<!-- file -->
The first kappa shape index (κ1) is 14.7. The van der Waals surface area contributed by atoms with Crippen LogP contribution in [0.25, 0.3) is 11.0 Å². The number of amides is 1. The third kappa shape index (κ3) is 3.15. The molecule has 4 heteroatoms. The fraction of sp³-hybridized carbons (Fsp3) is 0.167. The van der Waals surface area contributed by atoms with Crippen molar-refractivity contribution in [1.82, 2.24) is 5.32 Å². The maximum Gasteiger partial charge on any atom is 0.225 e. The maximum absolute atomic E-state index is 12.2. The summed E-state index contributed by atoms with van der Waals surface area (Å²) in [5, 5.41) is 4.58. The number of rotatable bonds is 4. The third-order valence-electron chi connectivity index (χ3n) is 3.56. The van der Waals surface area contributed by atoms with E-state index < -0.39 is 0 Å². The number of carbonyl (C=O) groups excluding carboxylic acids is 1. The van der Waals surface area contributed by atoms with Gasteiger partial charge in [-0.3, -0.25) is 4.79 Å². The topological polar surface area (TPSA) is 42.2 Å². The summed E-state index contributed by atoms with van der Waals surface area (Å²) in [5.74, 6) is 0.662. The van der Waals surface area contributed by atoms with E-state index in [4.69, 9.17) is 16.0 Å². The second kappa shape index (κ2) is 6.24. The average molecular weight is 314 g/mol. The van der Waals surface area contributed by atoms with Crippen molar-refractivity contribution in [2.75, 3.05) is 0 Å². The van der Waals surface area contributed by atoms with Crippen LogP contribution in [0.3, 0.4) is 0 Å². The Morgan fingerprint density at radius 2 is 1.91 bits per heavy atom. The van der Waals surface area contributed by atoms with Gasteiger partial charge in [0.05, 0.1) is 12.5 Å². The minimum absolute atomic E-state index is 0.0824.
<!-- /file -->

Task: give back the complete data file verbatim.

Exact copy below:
The first kappa shape index (κ1) is 14.7. The van der Waals surface area contributed by atoms with Crippen LogP contribution in [0.25, 0.3) is 11.0 Å². The number of amides is 1. The third kappa shape index (κ3) is 3.15. The molecule has 4 heteroatoms. The fraction of sp³-hybridized carbons (Fsp3) is 0.167. The van der Waals surface area contributed by atoms with Crippen molar-refractivity contribution in [1.82, 2.24) is 5.32 Å². The maximum Gasteiger partial charge on any atom is 0.225 e. The maximum absolute atomic E-state index is 12.2. The summed E-state index contributed by atoms with van der Waals surface area (Å²) in [5, 5.41) is 4.58. The number of rotatable bonds is 4. The third-order valence-electron chi connectivity index (χ3n) is 3.56. The van der Waals surface area contributed by atoms with E-state index < -0.39 is 0 Å². The number of carbonyl (C=O) groups excluding carboxylic acids is 1. The van der Waals surface area contributed by atoms with Gasteiger partial charge in [-0.3, -0.25) is 4.79 Å². The topological polar surface area (TPSA) is 42.2 Å². The summed E-state index contributed by atoms with van der Waals surface area (Å²) in [5.74, 6) is 0.662. The van der Waals surface area contributed by atoms with E-state index in [4.69, 9.17) is 16.0 Å². The second kappa shape index (κ2) is 6.24. The average molecular weight is 314 g/mol. The van der Waals surface area contributed by atoms with Crippen molar-refractivity contribution in [2.75, 3.05) is 0 Å². The van der Waals surface area contributed by atoms with Crippen LogP contribution in [0.3, 0.4) is 0 Å². The Morgan fingerprint density at radius 2 is 1.91 bits per heavy atom. The van der Waals surface area contributed by atoms with Gasteiger partial charge in [0.05, 0.1) is 12.5 Å². The minimum absolute atomic E-state index is 0.0824.